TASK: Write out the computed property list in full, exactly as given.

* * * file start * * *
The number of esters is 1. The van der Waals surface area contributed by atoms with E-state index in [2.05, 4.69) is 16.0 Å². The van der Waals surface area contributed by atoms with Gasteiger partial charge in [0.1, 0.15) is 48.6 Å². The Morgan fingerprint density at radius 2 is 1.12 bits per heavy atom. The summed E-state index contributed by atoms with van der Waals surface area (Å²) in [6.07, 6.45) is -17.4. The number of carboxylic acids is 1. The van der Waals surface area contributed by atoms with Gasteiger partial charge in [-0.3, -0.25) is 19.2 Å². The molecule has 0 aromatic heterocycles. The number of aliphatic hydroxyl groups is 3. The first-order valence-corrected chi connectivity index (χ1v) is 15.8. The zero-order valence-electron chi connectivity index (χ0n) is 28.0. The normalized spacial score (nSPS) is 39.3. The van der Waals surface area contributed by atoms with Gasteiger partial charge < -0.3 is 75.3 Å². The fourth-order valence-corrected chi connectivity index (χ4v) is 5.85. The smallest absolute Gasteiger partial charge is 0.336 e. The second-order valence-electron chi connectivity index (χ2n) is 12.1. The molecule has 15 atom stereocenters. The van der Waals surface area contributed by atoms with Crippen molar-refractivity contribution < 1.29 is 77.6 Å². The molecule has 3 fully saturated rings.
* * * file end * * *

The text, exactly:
The number of esters is 1. The van der Waals surface area contributed by atoms with E-state index in [2.05, 4.69) is 16.0 Å². The van der Waals surface area contributed by atoms with Gasteiger partial charge in [0.1, 0.15) is 48.6 Å². The Morgan fingerprint density at radius 2 is 1.12 bits per heavy atom. The summed E-state index contributed by atoms with van der Waals surface area (Å²) in [6.07, 6.45) is -17.4. The number of carboxylic acids is 1. The van der Waals surface area contributed by atoms with Gasteiger partial charge in [-0.3, -0.25) is 19.2 Å². The molecule has 0 aromatic heterocycles. The number of aliphatic hydroxyl groups is 3. The first-order valence-corrected chi connectivity index (χ1v) is 15.8. The zero-order valence-electron chi connectivity index (χ0n) is 28.0. The normalized spacial score (nSPS) is 39.3. The van der Waals surface area contributed by atoms with Gasteiger partial charge < -0.3 is 75.3 Å². The fourth-order valence-corrected chi connectivity index (χ4v) is 5.85. The smallest absolute Gasteiger partial charge is 0.336 e. The second-order valence-electron chi connectivity index (χ2n) is 12.1. The molecule has 15 atom stereocenters. The van der Waals surface area contributed by atoms with Crippen molar-refractivity contribution < 1.29 is 77.6 Å². The molecule has 3 fully saturated rings.